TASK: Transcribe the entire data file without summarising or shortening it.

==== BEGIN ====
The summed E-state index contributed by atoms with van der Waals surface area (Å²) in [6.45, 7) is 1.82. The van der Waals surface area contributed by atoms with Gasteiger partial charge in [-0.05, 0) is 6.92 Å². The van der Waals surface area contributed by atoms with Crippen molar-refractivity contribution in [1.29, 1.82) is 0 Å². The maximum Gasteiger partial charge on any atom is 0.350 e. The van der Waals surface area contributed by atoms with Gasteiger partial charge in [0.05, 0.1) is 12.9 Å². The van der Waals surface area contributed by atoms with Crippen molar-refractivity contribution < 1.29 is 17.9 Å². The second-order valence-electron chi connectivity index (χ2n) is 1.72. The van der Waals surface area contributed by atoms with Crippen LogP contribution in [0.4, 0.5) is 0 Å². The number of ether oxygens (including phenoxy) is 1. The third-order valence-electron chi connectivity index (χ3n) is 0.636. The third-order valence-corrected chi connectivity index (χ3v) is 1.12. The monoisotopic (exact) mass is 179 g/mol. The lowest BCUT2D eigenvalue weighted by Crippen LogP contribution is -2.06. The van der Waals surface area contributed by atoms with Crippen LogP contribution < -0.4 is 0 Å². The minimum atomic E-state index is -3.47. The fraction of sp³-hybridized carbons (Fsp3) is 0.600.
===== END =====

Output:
The summed E-state index contributed by atoms with van der Waals surface area (Å²) in [6.45, 7) is 1.82. The van der Waals surface area contributed by atoms with Gasteiger partial charge in [-0.05, 0) is 6.92 Å². The van der Waals surface area contributed by atoms with Crippen molar-refractivity contribution in [1.29, 1.82) is 0 Å². The maximum Gasteiger partial charge on any atom is 0.350 e. The van der Waals surface area contributed by atoms with Gasteiger partial charge in [0.05, 0.1) is 12.9 Å². The van der Waals surface area contributed by atoms with Crippen molar-refractivity contribution < 1.29 is 17.9 Å². The second-order valence-electron chi connectivity index (χ2n) is 1.72. The van der Waals surface area contributed by atoms with Crippen LogP contribution in [0.4, 0.5) is 0 Å². The number of ether oxygens (including phenoxy) is 1. The third-order valence-electron chi connectivity index (χ3n) is 0.636. The third-order valence-corrected chi connectivity index (χ3v) is 1.12. The monoisotopic (exact) mass is 179 g/mol. The lowest BCUT2D eigenvalue weighted by Crippen LogP contribution is -2.06. The van der Waals surface area contributed by atoms with Crippen LogP contribution < -0.4 is 0 Å². The minimum atomic E-state index is -3.47. The fraction of sp³-hybridized carbons (Fsp3) is 0.600.